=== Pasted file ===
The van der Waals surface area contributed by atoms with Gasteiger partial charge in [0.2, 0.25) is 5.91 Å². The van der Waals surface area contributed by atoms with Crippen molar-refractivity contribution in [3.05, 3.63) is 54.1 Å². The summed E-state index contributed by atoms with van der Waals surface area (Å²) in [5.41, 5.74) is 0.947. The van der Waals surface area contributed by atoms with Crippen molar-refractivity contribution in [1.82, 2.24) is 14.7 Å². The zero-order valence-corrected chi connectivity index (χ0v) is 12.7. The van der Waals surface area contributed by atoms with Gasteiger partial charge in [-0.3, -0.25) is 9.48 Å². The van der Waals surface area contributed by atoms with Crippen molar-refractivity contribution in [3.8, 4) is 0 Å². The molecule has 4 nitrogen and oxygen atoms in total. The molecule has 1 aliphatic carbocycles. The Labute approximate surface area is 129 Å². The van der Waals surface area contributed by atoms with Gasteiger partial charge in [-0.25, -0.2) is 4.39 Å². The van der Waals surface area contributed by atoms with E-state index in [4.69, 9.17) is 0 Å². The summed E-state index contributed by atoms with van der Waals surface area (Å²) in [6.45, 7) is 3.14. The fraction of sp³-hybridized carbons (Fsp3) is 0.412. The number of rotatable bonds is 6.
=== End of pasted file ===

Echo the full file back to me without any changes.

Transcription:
The van der Waals surface area contributed by atoms with Gasteiger partial charge in [0.2, 0.25) is 5.91 Å². The van der Waals surface area contributed by atoms with Crippen molar-refractivity contribution in [3.05, 3.63) is 54.1 Å². The summed E-state index contributed by atoms with van der Waals surface area (Å²) in [5.41, 5.74) is 0.947. The van der Waals surface area contributed by atoms with Crippen molar-refractivity contribution in [1.82, 2.24) is 14.7 Å². The zero-order valence-corrected chi connectivity index (χ0v) is 12.7. The van der Waals surface area contributed by atoms with Gasteiger partial charge in [-0.3, -0.25) is 9.48 Å². The van der Waals surface area contributed by atoms with Crippen molar-refractivity contribution in [3.8, 4) is 0 Å². The molecule has 4 nitrogen and oxygen atoms in total. The molecule has 1 aliphatic carbocycles. The Labute approximate surface area is 129 Å². The van der Waals surface area contributed by atoms with Gasteiger partial charge in [-0.25, -0.2) is 4.39 Å². The van der Waals surface area contributed by atoms with E-state index in [4.69, 9.17) is 0 Å². The summed E-state index contributed by atoms with van der Waals surface area (Å²) in [6.45, 7) is 3.14. The fraction of sp³-hybridized carbons (Fsp3) is 0.412. The number of rotatable bonds is 6.